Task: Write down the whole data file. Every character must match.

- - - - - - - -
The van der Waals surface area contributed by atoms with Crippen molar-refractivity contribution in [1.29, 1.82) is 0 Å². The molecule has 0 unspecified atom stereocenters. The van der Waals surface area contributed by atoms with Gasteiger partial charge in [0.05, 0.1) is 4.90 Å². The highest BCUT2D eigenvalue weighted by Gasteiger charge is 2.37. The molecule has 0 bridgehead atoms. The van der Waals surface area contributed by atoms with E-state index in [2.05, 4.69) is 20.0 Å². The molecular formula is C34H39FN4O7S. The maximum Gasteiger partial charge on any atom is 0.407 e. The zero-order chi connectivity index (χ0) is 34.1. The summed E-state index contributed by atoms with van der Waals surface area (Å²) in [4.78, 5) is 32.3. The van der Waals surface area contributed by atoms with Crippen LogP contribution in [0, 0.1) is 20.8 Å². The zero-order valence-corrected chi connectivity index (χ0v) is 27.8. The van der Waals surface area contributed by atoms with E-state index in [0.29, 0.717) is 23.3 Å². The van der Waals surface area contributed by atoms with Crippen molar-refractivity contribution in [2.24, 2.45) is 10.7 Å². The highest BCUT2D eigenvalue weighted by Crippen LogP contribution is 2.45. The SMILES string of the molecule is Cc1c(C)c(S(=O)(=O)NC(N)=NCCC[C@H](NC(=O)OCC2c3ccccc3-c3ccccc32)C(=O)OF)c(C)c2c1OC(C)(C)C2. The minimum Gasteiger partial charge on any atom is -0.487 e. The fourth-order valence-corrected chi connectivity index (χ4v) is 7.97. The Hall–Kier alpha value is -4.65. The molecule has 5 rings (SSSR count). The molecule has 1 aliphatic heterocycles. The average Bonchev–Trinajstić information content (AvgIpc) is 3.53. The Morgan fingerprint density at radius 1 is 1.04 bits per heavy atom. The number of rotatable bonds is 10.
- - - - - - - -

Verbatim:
The van der Waals surface area contributed by atoms with Crippen molar-refractivity contribution in [1.29, 1.82) is 0 Å². The molecule has 0 unspecified atom stereocenters. The van der Waals surface area contributed by atoms with Gasteiger partial charge in [0.05, 0.1) is 4.90 Å². The highest BCUT2D eigenvalue weighted by Gasteiger charge is 2.37. The molecule has 0 bridgehead atoms. The van der Waals surface area contributed by atoms with E-state index in [2.05, 4.69) is 20.0 Å². The molecular formula is C34H39FN4O7S. The maximum Gasteiger partial charge on any atom is 0.407 e. The zero-order chi connectivity index (χ0) is 34.1. The summed E-state index contributed by atoms with van der Waals surface area (Å²) in [4.78, 5) is 32.3. The van der Waals surface area contributed by atoms with Crippen LogP contribution in [0, 0.1) is 20.8 Å². The zero-order valence-corrected chi connectivity index (χ0v) is 27.8. The van der Waals surface area contributed by atoms with E-state index in [0.29, 0.717) is 23.3 Å². The van der Waals surface area contributed by atoms with Crippen molar-refractivity contribution in [2.24, 2.45) is 10.7 Å². The highest BCUT2D eigenvalue weighted by Crippen LogP contribution is 2.45. The SMILES string of the molecule is Cc1c(C)c(S(=O)(=O)NC(N)=NCCC[C@H](NC(=O)OCC2c3ccccc3-c3ccccc32)C(=O)OF)c(C)c2c1OC(C)(C)C2. The minimum Gasteiger partial charge on any atom is -0.487 e. The fourth-order valence-corrected chi connectivity index (χ4v) is 7.97. The Hall–Kier alpha value is -4.65. The molecule has 5 rings (SSSR count). The molecule has 1 aliphatic heterocycles. The average Bonchev–Trinajstić information content (AvgIpc) is 3.53. The Morgan fingerprint density at radius 1 is 1.04 bits per heavy atom. The number of rotatable bonds is 10.